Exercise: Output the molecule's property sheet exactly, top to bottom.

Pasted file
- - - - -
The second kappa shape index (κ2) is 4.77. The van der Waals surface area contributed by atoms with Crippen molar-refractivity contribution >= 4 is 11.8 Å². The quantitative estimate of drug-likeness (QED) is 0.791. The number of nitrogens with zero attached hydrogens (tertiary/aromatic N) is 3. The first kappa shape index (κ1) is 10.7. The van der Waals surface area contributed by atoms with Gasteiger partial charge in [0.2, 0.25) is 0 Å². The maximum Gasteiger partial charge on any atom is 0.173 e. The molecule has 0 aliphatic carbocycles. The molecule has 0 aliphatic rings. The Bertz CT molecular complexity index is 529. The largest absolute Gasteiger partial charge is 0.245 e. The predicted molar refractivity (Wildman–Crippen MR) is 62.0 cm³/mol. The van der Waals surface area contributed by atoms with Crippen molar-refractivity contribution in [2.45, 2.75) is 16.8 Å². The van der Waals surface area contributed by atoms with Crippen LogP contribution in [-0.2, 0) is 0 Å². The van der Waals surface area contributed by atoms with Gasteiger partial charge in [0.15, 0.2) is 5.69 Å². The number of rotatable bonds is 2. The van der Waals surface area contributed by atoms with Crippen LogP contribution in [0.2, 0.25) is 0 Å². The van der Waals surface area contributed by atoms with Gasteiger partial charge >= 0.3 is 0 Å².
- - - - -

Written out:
The second kappa shape index (κ2) is 4.77. The van der Waals surface area contributed by atoms with Crippen molar-refractivity contribution >= 4 is 11.8 Å². The quantitative estimate of drug-likeness (QED) is 0.791. The number of nitrogens with zero attached hydrogens (tertiary/aromatic N) is 3. The first kappa shape index (κ1) is 10.7. The van der Waals surface area contributed by atoms with Gasteiger partial charge in [0.2, 0.25) is 0 Å². The maximum Gasteiger partial charge on any atom is 0.173 e. The molecule has 0 aliphatic carbocycles. The molecule has 0 aliphatic rings. The Bertz CT molecular complexity index is 529. The largest absolute Gasteiger partial charge is 0.245 e. The predicted molar refractivity (Wildman–Crippen MR) is 62.0 cm³/mol. The van der Waals surface area contributed by atoms with Crippen molar-refractivity contribution in [2.45, 2.75) is 16.8 Å². The van der Waals surface area contributed by atoms with Crippen LogP contribution in [-0.2, 0) is 0 Å². The van der Waals surface area contributed by atoms with Gasteiger partial charge in [0.15, 0.2) is 5.69 Å². The number of rotatable bonds is 2. The van der Waals surface area contributed by atoms with Crippen LogP contribution in [0.2, 0.25) is 0 Å². The van der Waals surface area contributed by atoms with Gasteiger partial charge >= 0.3 is 0 Å².